International Trade Commission (ITC)


Coupling the strengths of the firm's Patent Litigation and International Trade practice groups with their deep technical experience, the U.S. International Trade Commission ("ITC") Section 337 practice at Baker Botts provides experienced legal representation to clients worldwide. We closely monitor the filing of ITC complaints on behalf of our clients so we can act immediately when a complaint is filed in the ITC. Because the deadlines for discovery in the ITC are as little as 10 days and the hearing to determine liability for infringement usually occurs about 6-9 months after filing, every day counts in an ITC proceeding. Often, the complainant has had significant time to prepare its infringement case, and the respondent must use what little time there is to formulate its defenses before discovery starts.

ITC Litigation Experience and Staffing:

We understand complexities of litigating in the ITC, we understand technology and we are adept at managing complex international trade issues under intense time pressure. For both complainants and respondents, we seek business solutions outside the courtroom that will accomplish a client’s objectives. Appeals from the decisions of the ITC in patent cases are heard by the United States Court of Appeals for the Federal Circuit. We have a robust Appeals practice and have handled innumerable appeals to the Federal Circuit, other Federal Circuit courts and the United States Supreme Court.

Our partners and associates benefit from broad patent litigation and/or ITC experience; we assemble teams with thorough knowledge of the ITC, its investigative staff and its administrative law judges. Our group includes a former President of the ITC Trial Lawyers Association and we have gained insight serving as lead counsel to clients across a broad spectrum of industries.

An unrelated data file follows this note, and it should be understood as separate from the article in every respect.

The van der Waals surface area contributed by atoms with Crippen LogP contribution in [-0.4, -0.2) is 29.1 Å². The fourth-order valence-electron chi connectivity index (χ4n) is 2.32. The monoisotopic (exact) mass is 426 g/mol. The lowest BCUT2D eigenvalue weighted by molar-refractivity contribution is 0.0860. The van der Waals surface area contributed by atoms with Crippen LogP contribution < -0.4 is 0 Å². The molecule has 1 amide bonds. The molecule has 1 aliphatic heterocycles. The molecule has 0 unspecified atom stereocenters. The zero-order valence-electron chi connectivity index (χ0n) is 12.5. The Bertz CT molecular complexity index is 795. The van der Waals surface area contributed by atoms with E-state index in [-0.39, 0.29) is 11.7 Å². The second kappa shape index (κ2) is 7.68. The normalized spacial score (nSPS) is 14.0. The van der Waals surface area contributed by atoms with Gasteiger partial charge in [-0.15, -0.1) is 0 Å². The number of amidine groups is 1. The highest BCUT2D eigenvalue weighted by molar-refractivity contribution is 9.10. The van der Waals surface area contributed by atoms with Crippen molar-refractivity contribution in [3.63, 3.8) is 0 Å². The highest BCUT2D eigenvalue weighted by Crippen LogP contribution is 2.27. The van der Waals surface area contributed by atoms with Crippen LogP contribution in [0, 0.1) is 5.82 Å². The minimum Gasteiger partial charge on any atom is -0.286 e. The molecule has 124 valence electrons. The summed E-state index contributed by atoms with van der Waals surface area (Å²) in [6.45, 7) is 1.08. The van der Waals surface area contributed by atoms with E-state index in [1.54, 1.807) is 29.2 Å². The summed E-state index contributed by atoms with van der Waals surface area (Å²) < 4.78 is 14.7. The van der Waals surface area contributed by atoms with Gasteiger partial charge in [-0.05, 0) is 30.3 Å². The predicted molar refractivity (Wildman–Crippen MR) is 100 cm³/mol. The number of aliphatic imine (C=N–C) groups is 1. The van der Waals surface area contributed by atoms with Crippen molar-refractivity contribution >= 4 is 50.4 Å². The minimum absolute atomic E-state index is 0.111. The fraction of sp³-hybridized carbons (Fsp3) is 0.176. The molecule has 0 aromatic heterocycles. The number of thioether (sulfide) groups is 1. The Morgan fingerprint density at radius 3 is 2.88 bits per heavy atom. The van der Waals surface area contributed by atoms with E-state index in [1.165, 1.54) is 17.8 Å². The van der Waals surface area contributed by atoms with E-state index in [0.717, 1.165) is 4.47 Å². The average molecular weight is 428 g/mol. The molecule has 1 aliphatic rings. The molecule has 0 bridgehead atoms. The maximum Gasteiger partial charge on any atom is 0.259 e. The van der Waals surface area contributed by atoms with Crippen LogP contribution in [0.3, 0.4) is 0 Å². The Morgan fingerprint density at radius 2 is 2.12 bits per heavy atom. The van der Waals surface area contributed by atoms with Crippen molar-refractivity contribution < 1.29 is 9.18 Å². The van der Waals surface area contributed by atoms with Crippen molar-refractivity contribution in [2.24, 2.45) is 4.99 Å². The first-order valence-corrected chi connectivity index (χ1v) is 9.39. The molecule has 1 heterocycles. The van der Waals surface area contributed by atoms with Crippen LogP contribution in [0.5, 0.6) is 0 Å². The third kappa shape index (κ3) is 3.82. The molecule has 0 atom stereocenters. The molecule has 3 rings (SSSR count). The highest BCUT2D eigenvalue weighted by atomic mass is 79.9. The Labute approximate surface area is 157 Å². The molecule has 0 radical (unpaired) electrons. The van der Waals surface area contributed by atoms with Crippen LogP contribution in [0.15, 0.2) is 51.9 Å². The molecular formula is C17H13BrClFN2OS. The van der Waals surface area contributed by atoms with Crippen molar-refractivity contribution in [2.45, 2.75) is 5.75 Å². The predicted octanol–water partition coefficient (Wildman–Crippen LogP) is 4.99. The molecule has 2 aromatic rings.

About the ITC:

The U.S. International Trade Commission (“ITC” or “Commission”) is a venue for resolving unfair trade practices, including patent disputes. Section 337 of the Tariff Act of 1930 provides for the investigation of any unfair act in the importation of articles into the United States, including the enforcement of intellectual property rights.

While almost all Section 337 investigations involve the alleged infringement of U.S. patent rights, the statute authorizes investigations to enforce other intellectual property rights such as trademarks, trade secrets and copyrights, as well as address other unfair methods of competition.

If the Commission finds a violation of Section 337, it may issue an exclusion order banning imports of the infringing goods. It may also issue a cease-and-desist order requiring a party to stop all commercial activity relating to the infringing products subject to substantial civil penalties for violation. The Commission also issues temporary exclusion and cease and desist orders to curb infringing activity through the imposition of a bond pending formal resolution of the investigation.

Each remedial order issued by the Commission is reviewed by the President through the Office of the U.S. Trade Representative to ensure there is no negative impact on U.S. foreign policy. Thereafter, final determinations by the Commission are appealable to the U.S. Court of Appeals for the Federal Circuit.